Letters to the editor for the week of September 12th 

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Re-visit 'daft' liquor laws

Not sure if the new owners have "got" to Max but what a lot of sense (Pique, "Maxed out," Sept. 5). I do not want alcohol to become a stupid free-for-all where teenagers just come to drink, but there should be some middle road. Mind you, having read about some of the holiday periods recently that may be already out of hand — if locals get out of town for those weekends.

Having been caught by your daft rules I would have thought it was worth it to the powers-that-be to come up with some sanity — especially for those underaged accompanied by adults eating snacks.

On our first visit to Whistler with our 14-year-old "kids" with us, we were kicked out of the Longhorn when enjoying the après, music and vibe. Very, very strange to us, coming from the U.K. We never thought that tacos and beer were so frightening, as we had been taking them into pubs/bars for years.

Strange that the first round was fine, but not the second because it was too late.

We could go and sit in a designated area to carry on — the only difference being a rope! So you can still see and hear what is going on in the other areas, you just are not allowed to step over the rope. Crazy.

So for the rest of that and following visits we just went back to our hotel and saved a fortune, self-catering with bottles in the fridge and crisps. The kids drank water in either the bar or our hotel room!

It was even more silly for my daughter when she came over for her instructor exams last year, as whilst she was 22 there were many on the course who were 18 having a gap year. This meant the 18-year-olds were not even allowed in the same place, so could not go out with the older ones. Thus the advice she has given a load of people looking at a gap year over there is, 'don't unless you are 19,' which often means they don't come at all, as 18 is the core gap year age. More lost to European slopes.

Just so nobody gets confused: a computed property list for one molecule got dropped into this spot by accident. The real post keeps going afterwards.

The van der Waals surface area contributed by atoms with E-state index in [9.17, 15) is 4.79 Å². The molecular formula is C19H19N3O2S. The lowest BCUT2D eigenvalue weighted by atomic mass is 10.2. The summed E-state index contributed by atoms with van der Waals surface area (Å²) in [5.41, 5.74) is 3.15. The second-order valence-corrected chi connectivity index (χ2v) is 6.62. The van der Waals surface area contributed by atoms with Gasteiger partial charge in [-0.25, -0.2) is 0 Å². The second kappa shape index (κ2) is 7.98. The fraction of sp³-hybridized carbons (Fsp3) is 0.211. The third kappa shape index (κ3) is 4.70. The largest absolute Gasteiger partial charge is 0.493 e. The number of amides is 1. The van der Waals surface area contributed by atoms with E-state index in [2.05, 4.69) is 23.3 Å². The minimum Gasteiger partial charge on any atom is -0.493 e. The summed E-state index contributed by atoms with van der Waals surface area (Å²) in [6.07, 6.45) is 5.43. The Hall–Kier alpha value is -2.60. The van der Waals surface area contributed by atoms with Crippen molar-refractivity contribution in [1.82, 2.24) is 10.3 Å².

To stop crazy, drunk behaviour, the establishments selling the stuff should stop if the people trying to buy it have had enough. If the RCMP officers see someone coming out of a place badly drunk, fine the establishment and the individual. Thus the profit they make selling drink to people who are already drunk would not be worth the risk. This may even help with the current idiots who are old enough to be allowed to drink, but then drink to excess. It is not how old it is how much that is the issue.

Sad to see the end of an era, have a great "retirement" Bob. I have loved reading the paper for the last few years from here over the pond; hope it does not change.

Ian Smithson

Bingley, U.K.

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